Artificial photosynthesis, a process that uses sunlight to produce hydrogen, oxygen, and carbon, has potential Bill Gates calls “magical.” If we can improve the efficiency of the process, we may produce ample clean fuel for the vehicles of tomorrow.
Photosynthesis is an essential natural process that keeps not just plants, but just about everything else on Earth alive — including us. When plants convert carbon dioxide and water into carbohydrates, they feed themselves and emit oxygen for us to breathe. But what if we took a page out of nature’s book, and figured out how to use sunlight to produce hydrogen for fuel? “If it works it would be magical,” Bill Gates told Reuters, “because with liquids you don’t have the intermittency problem batteries. You can put the liquid into a big tank and burn it whenever you want.”
Artificial photosynthesis (AP) aims to split water in oceans, and possibly even rivers, into its hydrogen, oxygen, and carbon components using sunlight. Hydrogen produced via AP is readily usable in the fuel cells of electric cars being manufactured right now, and it can also be used to store solar energy. Liquid fuels like hydrogen have a distinct advantage over batteries, as they are lighter and less bulky.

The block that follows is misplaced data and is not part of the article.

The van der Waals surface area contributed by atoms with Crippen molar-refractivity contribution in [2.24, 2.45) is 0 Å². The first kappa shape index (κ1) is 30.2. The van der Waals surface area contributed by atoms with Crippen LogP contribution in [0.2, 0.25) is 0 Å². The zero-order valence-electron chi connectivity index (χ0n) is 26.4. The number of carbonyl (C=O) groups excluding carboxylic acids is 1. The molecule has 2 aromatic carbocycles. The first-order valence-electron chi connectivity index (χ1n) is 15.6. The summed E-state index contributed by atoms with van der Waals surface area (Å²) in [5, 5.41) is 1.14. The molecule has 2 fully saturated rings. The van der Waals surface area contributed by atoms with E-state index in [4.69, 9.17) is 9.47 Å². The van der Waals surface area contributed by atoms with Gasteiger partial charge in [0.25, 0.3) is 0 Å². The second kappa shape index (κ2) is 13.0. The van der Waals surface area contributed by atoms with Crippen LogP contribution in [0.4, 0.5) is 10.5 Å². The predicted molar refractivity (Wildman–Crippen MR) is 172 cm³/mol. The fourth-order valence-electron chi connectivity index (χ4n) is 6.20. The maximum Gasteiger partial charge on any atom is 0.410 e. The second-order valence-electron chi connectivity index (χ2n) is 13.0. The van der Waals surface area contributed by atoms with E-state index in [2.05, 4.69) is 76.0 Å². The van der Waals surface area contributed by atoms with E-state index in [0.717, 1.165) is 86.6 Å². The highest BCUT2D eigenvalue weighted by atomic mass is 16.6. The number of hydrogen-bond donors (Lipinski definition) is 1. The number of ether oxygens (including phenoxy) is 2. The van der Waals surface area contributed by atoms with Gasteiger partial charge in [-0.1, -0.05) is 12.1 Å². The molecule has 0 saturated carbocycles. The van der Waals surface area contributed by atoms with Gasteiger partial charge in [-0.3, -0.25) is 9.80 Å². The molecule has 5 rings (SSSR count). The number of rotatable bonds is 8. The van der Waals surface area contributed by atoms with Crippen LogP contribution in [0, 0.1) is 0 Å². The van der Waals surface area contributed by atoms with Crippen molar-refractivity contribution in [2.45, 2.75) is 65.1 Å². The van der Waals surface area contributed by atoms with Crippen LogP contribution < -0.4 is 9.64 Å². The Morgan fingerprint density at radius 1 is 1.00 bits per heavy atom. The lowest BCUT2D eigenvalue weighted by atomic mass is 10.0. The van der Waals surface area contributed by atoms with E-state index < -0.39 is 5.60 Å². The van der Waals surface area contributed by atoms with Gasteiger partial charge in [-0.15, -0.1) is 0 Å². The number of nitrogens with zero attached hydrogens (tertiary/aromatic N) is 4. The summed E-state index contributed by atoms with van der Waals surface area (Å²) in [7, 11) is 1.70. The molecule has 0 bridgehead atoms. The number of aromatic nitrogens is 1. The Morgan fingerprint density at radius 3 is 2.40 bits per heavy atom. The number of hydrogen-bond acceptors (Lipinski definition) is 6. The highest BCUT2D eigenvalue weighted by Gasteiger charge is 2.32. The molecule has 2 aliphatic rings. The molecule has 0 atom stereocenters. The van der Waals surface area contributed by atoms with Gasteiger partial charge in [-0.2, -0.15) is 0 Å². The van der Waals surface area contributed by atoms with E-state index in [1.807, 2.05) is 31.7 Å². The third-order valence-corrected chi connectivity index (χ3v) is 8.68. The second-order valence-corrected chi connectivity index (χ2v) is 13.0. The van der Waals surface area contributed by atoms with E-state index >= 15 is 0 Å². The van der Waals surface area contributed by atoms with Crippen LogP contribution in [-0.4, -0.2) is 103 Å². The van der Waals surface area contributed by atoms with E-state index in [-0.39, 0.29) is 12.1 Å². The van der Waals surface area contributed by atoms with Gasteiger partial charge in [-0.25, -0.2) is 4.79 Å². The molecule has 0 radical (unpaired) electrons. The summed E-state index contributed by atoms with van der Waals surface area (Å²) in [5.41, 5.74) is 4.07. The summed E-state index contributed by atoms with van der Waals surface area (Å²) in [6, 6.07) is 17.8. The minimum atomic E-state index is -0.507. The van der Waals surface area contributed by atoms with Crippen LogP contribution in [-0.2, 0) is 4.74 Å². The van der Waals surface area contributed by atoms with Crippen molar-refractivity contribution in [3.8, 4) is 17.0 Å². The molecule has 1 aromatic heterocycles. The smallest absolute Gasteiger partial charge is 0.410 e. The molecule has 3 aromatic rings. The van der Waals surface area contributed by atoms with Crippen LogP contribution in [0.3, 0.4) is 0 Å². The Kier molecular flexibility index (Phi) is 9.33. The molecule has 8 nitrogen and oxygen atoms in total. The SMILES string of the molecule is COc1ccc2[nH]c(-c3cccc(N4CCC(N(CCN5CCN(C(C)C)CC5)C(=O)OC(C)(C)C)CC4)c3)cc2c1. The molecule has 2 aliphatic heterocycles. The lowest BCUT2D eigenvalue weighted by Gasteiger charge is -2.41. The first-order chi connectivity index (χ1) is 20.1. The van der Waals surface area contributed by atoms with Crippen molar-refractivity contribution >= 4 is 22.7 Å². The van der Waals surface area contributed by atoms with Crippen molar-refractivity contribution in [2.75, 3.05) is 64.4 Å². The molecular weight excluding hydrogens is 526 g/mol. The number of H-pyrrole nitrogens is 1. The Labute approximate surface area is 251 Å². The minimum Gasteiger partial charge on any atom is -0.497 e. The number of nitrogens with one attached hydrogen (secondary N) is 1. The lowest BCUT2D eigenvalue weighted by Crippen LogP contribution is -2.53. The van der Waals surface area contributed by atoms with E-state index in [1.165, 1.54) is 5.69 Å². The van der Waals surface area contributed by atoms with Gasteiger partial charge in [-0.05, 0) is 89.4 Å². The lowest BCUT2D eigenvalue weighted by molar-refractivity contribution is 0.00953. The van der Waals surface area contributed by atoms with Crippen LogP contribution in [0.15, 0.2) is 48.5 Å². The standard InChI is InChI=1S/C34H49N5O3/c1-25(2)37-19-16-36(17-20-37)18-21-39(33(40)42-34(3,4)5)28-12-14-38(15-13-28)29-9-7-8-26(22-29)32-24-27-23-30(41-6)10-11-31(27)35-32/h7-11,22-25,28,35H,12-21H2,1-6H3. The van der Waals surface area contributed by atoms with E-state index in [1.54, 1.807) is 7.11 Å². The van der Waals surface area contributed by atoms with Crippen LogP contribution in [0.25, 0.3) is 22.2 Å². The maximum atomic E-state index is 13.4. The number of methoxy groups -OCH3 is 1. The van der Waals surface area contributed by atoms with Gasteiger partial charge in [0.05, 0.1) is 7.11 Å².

Combining the fruits of AP in the right proportions produces methanol, which can fuel combustion engines. China has become the largest consumer of methanol in the world, blending it with gas at levels of 15 percent or less for consumer vehicles at gas stations, and running transit vehicles on blends as high as 85 percent methanol.
A variation on the AP process was also used to metabolically engineer nitrogen-generating bacteria to produce nitrogen-based fertilizer right in soil —a technique that could boost crops yields in places without ready access to conventional fertilizers. Eventually, these kinds of bacteria might be able to “breathe in” the hydrogen produced by AP and use it to produce a range of goods, including drugs, fertilizers, fuels, and plastics, all determined by the metabolic engineering of the bacteria.
The main challenge presented by AP is that photosynthesis in nature is inefficient. Plants convert only about 1 percent of carbon and water into carbohydrates. That efficiency has increased to about 10 percent in the lab, however, and researchers at Monash University in Melbourne, Australia, have hit a level of 22 percent efficiency.
Meanwhile, Gates — ever an advocate for new energy technologies in general and AP in particular — has founded the Breakthrough Energy Coalition, a global coalition of private investors who intend to supplement government-funded research into clean energy with seed money. He sees development of new forms of energy such as AP an imperative, and hopes that disrupting the energy sector will prompt these kinds of discoveries and positive changes. “We need to surprise them that these alternative ways of doing energy can come along and come along in an economic way,” he told Big Think. “If we are to avoid the levels of warming that are dangerous we need to move at full speed.”